It’s time to reimagine your employee benefits

Reimagining how your employees experience your employee benefits can help you retain and attract employees. Much like how we experience other transactions, the Member Journey of your employees and their families is critical.

If you wanted a pizza twenty years ago, you would look up the number in the yellow pages, call on the phone, wait on hold, converse with the store, have it delivered, and pay cash to the delivery person. Today, DoorDash provides numerous food options with a seemingly effortless automated transaction.

Why the change? Our technology-driven, on-demand approach to life has not only fostered our need for “at your fingertips” convenience and instant gratification, but it’s also altered our learning habits.

Apply the same timeline to employee benefits. Back then, things were much simpler. The choices of benefits were limited, and, most of the time, one card was accepted by all providers and all services were covered by one carrier. This provided a great experience for the members (i.e. employees) because engagement was easy. 

Today, however, there is a point solution for everything, often with a multitude of vendors, forms, cards, etc. Having so many solutions available requires a whole new level of engagement for members, not to mention employers. 

We have a broken system. It’s the 2020s, yet we’re still operating, implementing, educating, and asking members to engage with their benefit program like it’s the late 1990s. 

Why do we still communicate with our employees the same way we did 20 years ago? Why are we not making the same changes in healthcare like our everyday lives? Few are doing anything about it and are still presenting one to many or a one-size fits all approach. Technology is treated as a commodity. While, it can be used to drive initiatives, it’s not being embraced by employers or employees. The broker relationship is still very much with the employer and not the employee. In most cases, employees are not brought into decisions made at the employer level, until the tail end. 

The member journey is the complete sum of experiences a member goes through when interacting with their benefit program. Instead of looking at just a part of the transaction or experience, the customer journey map documents the full experience of being a customer: the good, the bad, and the ugly.

We researched over 102,000 employees and have found that there are six major stops along the Member Journey. These six major stops represent those moments in time when a member’s benefit program means the most to them, and the decisions that they make will have the greatest impact on their personal lives. Communication preferences change based on where they are on the journey.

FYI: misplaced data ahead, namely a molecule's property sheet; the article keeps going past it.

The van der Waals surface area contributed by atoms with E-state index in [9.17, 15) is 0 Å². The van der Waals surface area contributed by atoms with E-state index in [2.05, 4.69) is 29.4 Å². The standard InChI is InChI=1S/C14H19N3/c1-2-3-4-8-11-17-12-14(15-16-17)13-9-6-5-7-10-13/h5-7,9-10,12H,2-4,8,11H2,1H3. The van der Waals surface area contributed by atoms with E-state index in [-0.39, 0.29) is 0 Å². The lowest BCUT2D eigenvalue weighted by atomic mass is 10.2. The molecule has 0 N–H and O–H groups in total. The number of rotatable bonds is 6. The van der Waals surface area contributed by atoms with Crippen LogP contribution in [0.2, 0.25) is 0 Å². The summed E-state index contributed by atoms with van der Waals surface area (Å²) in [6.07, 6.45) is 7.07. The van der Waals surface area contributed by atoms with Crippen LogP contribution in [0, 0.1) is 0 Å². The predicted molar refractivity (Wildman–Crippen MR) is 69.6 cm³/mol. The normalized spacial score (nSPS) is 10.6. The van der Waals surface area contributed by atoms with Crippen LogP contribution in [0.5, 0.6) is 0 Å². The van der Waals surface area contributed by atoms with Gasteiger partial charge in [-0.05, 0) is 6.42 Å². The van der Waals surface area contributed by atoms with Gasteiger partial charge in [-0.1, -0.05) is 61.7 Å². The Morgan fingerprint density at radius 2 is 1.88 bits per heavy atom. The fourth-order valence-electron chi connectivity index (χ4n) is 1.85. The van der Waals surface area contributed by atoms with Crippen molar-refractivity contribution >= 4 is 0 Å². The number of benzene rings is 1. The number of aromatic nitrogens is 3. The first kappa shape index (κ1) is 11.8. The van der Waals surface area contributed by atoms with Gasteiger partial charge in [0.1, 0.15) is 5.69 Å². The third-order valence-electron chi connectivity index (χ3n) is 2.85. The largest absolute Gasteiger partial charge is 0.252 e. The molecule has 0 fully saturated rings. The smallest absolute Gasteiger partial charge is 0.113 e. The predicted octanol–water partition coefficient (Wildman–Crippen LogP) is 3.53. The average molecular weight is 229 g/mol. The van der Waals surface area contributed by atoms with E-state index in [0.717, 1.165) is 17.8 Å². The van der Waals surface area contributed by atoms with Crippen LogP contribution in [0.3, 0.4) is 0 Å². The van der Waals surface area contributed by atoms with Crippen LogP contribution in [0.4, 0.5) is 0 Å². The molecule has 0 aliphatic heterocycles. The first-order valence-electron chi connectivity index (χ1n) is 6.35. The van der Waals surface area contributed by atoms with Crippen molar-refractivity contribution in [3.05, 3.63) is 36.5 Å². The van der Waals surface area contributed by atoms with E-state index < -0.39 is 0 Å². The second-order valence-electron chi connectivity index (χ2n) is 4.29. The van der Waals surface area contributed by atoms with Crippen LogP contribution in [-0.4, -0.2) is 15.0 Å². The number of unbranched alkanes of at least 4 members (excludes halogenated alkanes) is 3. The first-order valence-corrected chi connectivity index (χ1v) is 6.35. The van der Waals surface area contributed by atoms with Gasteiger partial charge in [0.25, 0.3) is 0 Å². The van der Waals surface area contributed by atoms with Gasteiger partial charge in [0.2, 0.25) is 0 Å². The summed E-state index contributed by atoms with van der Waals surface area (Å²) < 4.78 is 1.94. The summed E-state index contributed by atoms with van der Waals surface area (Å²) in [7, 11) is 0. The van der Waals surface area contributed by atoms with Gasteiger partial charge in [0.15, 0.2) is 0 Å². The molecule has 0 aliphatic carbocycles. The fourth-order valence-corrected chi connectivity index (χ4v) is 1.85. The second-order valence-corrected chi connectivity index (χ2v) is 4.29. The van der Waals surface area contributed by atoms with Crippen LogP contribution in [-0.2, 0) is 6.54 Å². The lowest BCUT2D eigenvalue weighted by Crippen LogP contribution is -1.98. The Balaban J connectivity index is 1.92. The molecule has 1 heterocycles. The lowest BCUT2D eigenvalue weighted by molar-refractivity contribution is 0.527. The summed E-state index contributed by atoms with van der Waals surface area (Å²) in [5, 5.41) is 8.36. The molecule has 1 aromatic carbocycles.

COVID-19 caused many people to rethink all aspects of their professional and personal lives. These factors helped contribute to the “Great Resignation” and the “Great Re-Evaluation.” While many believe these are temporary situations, the data tells a different story. There aren’t enough people entering the workforce to meet the current demand. As a result, employers will need to be agile, creative, and more intentional about ensuring they attract and retain the best possible talent available. Employees are now driving the decisions.

A survey by a one of the major healthcare companies found that only 9% of people understand the terms premium, deductible, co-insurance, and out-of-pocket max. Many plan members don’t understand their health insurance. Employers and their brokers/consultants have been trying for years to educate employees about their health insurance benefits. The issue isn’t the education; the issue is that health insurance is too complicated.

When it comes to communicating your employee benefit package, are you offering your employees the yellow pages or DoorDash?

Headshot of Richard Johnson

Richard Johnson

Shareholder/Consultant, McGohan Brabender


About the Goering Center for Family & Private Business

Established in 1989, the Goering Center serves more than 400 member companies, making it North America’s largest university-based educational non-profit center for family and private businesses. The Center’s mission is to nurture and educate family and private businesses to drive a vibrant economy. Affiliation with the Carl H. Lindner College of Business at the University of Cincinnati provides access to a vast resource of business programming and expertise. Goering Center members receive real-world insights that enlighten, strengthen and prolong family and private business success. For more information on the Center, participation and membership visit